When to Put Out Hummingbird Feeders
Spring is a wonderful time of year to begin with – made even better by the arrival of our tiniest feathered friends! You’re probably excited and wondering: when should I put out my hummingbird feeder?
You’ll likely see your first hummingbird of the season quite a while after the first hummingbirds have actually come through. Putting out feeders before you see your first hummingbird can help those just passing by grab a quick snack – and lead to an early sighting for you! Read on to learn all about when to put out hummingbird feeders.
When to Put Out Hummingbird Feeders
Put out hummingbird feeders two weeks before their estimated arrival date in your area. For most of the northeast, that’s late March or early April. Many northeast residents will see their first hummingbird of the season sometime between mid-April and early May, but putting feeders out well before then helps (literal) early birds get a snack and gives you a greater chance of seeing hummers.
Check out the interactive spring migration map to learn when the common times have been in the past for your area, and consult Hummingbird Central‘s map below for this year’s reported sightings. These two maps will give you an idea of when to expect them where you live, and thus give you a good idea of when to hang hummingbird feeders.
In addition to consulting migration maps, you can get an even clearer idea of when your first hummingbirds will arrive by looking at the world around you. Hummingbirds often appear when the trees first begin to bud and multiple spring flowers start blooming.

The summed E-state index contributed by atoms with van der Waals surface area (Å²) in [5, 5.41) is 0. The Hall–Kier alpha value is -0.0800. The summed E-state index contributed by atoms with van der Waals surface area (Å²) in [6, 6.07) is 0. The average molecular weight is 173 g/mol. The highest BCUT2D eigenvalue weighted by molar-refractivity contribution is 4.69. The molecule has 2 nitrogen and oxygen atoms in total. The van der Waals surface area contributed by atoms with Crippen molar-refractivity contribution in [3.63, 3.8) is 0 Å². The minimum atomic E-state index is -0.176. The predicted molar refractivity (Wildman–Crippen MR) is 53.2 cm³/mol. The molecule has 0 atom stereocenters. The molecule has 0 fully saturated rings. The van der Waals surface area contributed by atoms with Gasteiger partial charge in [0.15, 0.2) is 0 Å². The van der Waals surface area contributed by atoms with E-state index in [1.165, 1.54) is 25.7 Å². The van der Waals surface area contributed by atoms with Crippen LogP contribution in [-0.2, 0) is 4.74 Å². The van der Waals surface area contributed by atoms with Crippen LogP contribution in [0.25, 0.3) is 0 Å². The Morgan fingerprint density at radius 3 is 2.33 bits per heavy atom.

Try to stay ahead of their arrival each year. Migrating hummingbirds can remember where they found feeders and are likely to revisit ones they found last year. If the feeder is missing, they’ll move on and may not return.
More on Migration Patterns
Keep track of your earliest sightings each year. You’ll likely notice a fairly consistent time for the particular area you live in, and you can follow this as your guide every year. As mentioned before, try to begin setting out your feeder early in the season rather than late.
Research indicates that hummingbirds historically migrated based on available daylight hours (called “photoperiod”) in both spring and fall. It’s not known yet just how much hummingbirds adapt their migration patterns due to weather differences each year; however, one interesting study found some pattern changes based on the weather in ruby-throated hummingbirds. This suggests that there may be gradual adjustments to their migration patterns and arrival dates, particularly if the current global warming trend continues.
Early Spring Feeding Tips
Since you’re unlikely to have very many visitors the first few weeks after you hang your feeder, consider just filling it partway. This could be a quarter, a third, or halfway – whatever you’re comfortable with based on your feeder’s size.
Filling only partially saves time and money, since you’ll be throwing out less sugar water when you do your weekly cleanings. And yes, you should still clean your feeders and throw away the cloudy sugar water at least once a week, even if it’s still cold out!
There are many freezing periods in early spring, so bring the feeders inside when the forecast predicts temperatures below 32°. This will prevent the feeders from freezing and breaking. You can set them back out as soon as temperatures rise again.
Curious about what happens during other seasons? Find out when to stop feeding hummingbirds in fall and what hummingbirds eat in the winter.
Enjoy Your Hummingbirds!
You should now have a good plan for when to put out hummingbird feeders. Remember to keep them (partially) full and thoroughly cleaned, starting around two weeks before you expect to see the first hummingbirds of the season!
When do you put out hummingbird feeders? Let me know in the comments!
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